Jack:That's what I thought.

Neil: He must have had a satellite lab in the city. After your done, check out the docks and see if you can find it. I'll see what I can find from here [As the system finally boots, Neil begins his work, fingers deftly clicking and clacking , the sounds of the keys fill the silence.]

Jack: Got it!

Time passes as Neil glares at the screen. A file shows that Killham has recently made a number of purchases around the industrial district. "It might take hours to find the new lab at this rate." The sound of a cardboard box dropping breaks Neil's attention from the screen. Turning his chair around, Neil stands confronting the darkness, habit dictating his actions.

A black cat steps towards the light. "So that's where you got to". Neil types in a command to bring up a list of the properties in order from oldest to newest before turning his attention to the cat. A stray. Might be nice to have some company. He picks up the bundle of fur and strokes it, the flashing light from the screen making his movement seem incredibly slow. By chance he catches a glimpse of a shadow of the wall. It's moving. A trick of the light, but it'sthe same old story.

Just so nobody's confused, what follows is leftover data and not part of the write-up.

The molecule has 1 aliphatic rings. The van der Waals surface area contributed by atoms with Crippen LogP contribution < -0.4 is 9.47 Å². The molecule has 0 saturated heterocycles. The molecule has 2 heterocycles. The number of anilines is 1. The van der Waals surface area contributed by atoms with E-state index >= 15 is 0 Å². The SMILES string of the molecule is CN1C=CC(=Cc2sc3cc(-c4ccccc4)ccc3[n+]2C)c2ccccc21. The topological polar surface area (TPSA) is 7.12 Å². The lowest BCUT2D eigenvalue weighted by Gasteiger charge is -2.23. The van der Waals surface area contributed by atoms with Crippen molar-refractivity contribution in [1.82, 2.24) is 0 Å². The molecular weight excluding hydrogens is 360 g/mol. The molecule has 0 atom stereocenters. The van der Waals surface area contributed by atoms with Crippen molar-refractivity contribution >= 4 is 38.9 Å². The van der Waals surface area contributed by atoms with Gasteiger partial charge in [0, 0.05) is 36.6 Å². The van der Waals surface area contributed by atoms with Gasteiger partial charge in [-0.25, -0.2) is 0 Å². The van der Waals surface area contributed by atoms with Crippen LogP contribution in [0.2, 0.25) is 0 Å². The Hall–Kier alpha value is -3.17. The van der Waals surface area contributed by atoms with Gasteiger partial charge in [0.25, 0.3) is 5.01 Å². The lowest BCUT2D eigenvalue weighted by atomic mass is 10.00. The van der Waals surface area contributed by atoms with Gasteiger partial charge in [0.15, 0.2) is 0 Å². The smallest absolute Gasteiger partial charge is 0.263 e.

Three figures quickly change into four before changing back. They're circling a fifth, or is it a fourth?. The fifth/fourth shadow is falling, rising, falling trying to get up. The illusion of calm cracks on Neil's face. The shrill screaming growing louder with each flash. He closes his eyes tightly, vainly attempting to bury the scream. He drops into the chair, trying to catch his breathe. The cat is still in his hands. It's soft. The screen finally stops flashing.

Yeah kinda like that.

edited 30th Mar '11 7:31:24 AM by AtomJames

Theres sex and death and human grime in monochrome for one thin dime and at least the trains all run on time but they dont go anywhere.
I'll show you real magic.
[up] Wait, what's going on in the last paragraph/scene? Is Jack and the cat seeing the figures doing something disturbing on the screen?